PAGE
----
Muhammad Parvez and Waqas, his son, murdered Aqsa Parvez on December 10, 2007, in the guise of avenging their family pride in the face of her scandalous embracing of Western culture and lifestyle, even though they lived here.
These cultural-killing cases weigh heavily upon me.
I loathe what they do to the image of Islam, and what they do to my thinking, despite my best efforts.
Honour killing: image from The Baltimore Reporter.
I used to teach ESL a long time ago. Here, there. In people’s homes. It always gave me an interesting perspective on cultures I’d only ever seen from the flipside of a take-out menu or on the big screen.
For the most part here in Vancouver, that meant working with Taiwanese, Koreans, and the Mainland Chinese.
Once, though, I worked with two young Islamic women from Saudi Arabia. They were both married, under age 25, and would wear full burqas when out in the world, but, at home, wore tight jeans and cute trendy t-shirts that clung tightly to their breasts.
Their husbands were charming kind men who spoke to me often about our culture and tried to compare that with their traditional culture at home, so I could know more about them.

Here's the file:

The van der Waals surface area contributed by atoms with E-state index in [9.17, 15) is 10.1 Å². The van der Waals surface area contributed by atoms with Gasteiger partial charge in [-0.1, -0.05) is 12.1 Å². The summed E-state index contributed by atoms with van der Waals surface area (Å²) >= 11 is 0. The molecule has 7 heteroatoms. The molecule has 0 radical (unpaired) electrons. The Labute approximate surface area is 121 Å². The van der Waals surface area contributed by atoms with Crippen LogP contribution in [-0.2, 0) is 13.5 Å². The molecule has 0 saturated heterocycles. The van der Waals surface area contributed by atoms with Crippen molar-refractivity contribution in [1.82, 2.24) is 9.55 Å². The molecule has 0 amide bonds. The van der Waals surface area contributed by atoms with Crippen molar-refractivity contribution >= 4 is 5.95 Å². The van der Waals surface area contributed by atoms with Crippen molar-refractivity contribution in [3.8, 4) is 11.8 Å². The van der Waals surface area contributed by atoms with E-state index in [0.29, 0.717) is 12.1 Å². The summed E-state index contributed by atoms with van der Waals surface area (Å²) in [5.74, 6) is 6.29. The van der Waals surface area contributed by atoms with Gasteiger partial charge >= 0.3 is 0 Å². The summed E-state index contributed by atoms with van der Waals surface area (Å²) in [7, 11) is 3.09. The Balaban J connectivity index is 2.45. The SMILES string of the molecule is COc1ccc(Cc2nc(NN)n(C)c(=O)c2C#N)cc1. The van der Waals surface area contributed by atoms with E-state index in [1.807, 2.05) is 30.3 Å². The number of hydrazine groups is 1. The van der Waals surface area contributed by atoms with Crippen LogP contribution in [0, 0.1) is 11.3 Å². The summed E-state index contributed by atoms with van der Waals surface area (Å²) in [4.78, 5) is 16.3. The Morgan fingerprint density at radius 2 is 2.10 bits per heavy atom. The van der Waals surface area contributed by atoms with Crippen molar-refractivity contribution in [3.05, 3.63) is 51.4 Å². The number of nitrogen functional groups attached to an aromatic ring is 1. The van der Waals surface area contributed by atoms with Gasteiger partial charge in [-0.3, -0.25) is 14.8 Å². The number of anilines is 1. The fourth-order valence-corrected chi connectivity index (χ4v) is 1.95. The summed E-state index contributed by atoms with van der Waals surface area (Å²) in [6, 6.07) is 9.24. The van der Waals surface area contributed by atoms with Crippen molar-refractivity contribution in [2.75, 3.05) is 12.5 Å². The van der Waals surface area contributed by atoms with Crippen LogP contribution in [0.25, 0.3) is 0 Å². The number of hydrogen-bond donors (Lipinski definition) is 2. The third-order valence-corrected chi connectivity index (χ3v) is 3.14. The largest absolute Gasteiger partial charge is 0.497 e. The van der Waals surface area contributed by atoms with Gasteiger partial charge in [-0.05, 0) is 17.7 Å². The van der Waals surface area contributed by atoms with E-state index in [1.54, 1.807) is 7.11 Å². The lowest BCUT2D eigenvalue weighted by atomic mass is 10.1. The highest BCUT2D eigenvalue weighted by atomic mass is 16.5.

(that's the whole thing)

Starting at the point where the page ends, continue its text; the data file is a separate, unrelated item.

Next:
Their hospitality and the respect they showed me was warm and sincere. I always felt welcomed and appreciated, and never judged for being “Western” and very liberal. They even knew I wrote about sex, and the men found my blog entertaining.
I truly thought they were all wonderful people, and the kindness and graciousness shown me by them has lingered long in my memory as an example as what the true basic beliefs in Islam are — very similar to any a “good Christian” might follow.
But the burqas never sat well with me — the hypocrisy of bouncy, beautiful breasts being savoured in private but the pretense that this feminine beauty doesn’t exist in the world, or the suggestion that they’re doing what is right and good by Allah when hiding the feminine form from the world at large, despite the fact that Allah created all they hold in esteem.